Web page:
Probably the biggest drawback of the buy at the highs strategy is that it is holding bonds most of the time, about 70% of the time.
The returns to the buy at the highs strategy have decreased over time (see table below), at least since the early 1970s, as bond yields have decreased.
By measuring momentum a bit differently, but still with the goal of protecting the downside, the Less than 10% DD strategy is just another way of buy and holding strength.
An alternative title for this post could be, the internet rediscovers momentum and hates it, episode 5,000...
Meb Faber posted the other day on a strategy that buys stocks only at their all-time highs and otherwise holds bonds the rest of the time. The strategy has great risk-adjusted returns. It's a great post, check it out. Also, AllocateSmartly put it through their backtest methodology in a post on Tuesday. Jake, at Econompicdata, wrote about it a few years back and I did as well about two years ago.
Meb takes a bit further and uses a bunch of other assets besides stocks to make the point even stronger. There was a lot of skepticism on what basically amounts to a momentum strategy. Or you can call it a trend-following strategy. It's just a different way of measuring asset price strength. Every time this comes up, there is tons of disbelief. Yet, on the other hand, if you post the results of some value-based strategy and its outperformance, most people are in agreement. Yeah, of course value outperforms. Maybe this is why momentum remains the premium factor by far, as I showed in my post. Anyway, I wanted to post on a slightly different version of the "buy at the highs" strategy that eliminates a few of its big drawbacks.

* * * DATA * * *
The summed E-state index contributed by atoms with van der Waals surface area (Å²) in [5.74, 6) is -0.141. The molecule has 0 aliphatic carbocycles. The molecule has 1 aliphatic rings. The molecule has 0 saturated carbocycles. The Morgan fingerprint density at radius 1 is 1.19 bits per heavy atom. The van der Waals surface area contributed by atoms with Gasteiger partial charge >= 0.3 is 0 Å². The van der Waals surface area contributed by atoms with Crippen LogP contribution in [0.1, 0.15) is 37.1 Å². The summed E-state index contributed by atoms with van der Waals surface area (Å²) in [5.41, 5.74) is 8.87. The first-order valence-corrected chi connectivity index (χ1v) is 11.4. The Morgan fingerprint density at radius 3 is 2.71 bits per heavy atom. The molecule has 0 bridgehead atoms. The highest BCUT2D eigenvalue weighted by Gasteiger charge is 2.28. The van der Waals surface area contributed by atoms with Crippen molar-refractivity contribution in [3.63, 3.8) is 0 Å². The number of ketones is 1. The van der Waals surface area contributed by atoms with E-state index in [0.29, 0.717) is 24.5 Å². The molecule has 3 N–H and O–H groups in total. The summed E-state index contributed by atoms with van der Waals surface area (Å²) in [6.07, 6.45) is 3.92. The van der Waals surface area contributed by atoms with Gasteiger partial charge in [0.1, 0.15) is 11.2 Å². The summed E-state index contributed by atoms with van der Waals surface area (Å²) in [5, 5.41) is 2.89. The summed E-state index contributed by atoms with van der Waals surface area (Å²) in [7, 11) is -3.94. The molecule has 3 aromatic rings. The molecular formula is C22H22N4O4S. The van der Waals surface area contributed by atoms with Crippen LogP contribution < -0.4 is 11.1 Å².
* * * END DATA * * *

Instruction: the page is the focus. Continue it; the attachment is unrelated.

Probably the biggest drawback of the buy at the highs strategy is that it is holding bonds most of the time, about 70% of the time. So, you're only invested in the highest-returning asset class over the long term a third of the time. Like AllocateSmartly put it, "The strategy holds stocks less than 30% of the time, so this is really a bond strategy that selectively holds stocks when they're showing extreme strength." Going forward this is going to matter a lot more, as bonds today are priced for way lower returns than in the past. As you'll see in a minute, the returns to the buy at the highs strategy have decreased over time (see table below), at least since the early 1970s, as bond yields have decreased. No surprise there. Now, let's take the spirit of the buy at the highs strategy and apply the concept a bit differently.
In this modified approach, what I call the "Less than 10% DD" (drawdown) strategy, we're going to buy and hold US stocks when the drawdown of the index (SPY) is less than 10% measured on a monthly basis. When the index is in a drawdown of greater than 10%, then the strategy switches to a trend-following model using the 6-month SMA. The trend-following side of the strategy is in SPY when the index is above its 6-month SMA and in bonds (IEF) when the index is below its 6-month SMA. Basically, we switch from a "buy and hold" approach to a trend-following approach based on the state of drawdown of the index. That's it. This strategy ends up holding stocks about 70% of the time and bonds about 30% of the time. Returns and drawdowns are posted below, and I compare them to my calculations for the buy at the highs strategy.
By being exposed to stocks the majority of the time, instead of bonds, the Less than 10% DD strategy has higher drawdowns but much higher returns. By measuring momentum a bit differently, but still with the goal of protecting the downside, this approach is just another way of buy and holding strength.
That's about it. As Meb, Jake, and AllocateSmartly mentioned in their posts, this is not an endorsement of this approach over others. There are way better ways to implement TAA strategies as we all show, but that stock price strength in general, the majority of the time, begets more strength. Or, in other words, momentum works, and there are lots of ways to go implementing it!
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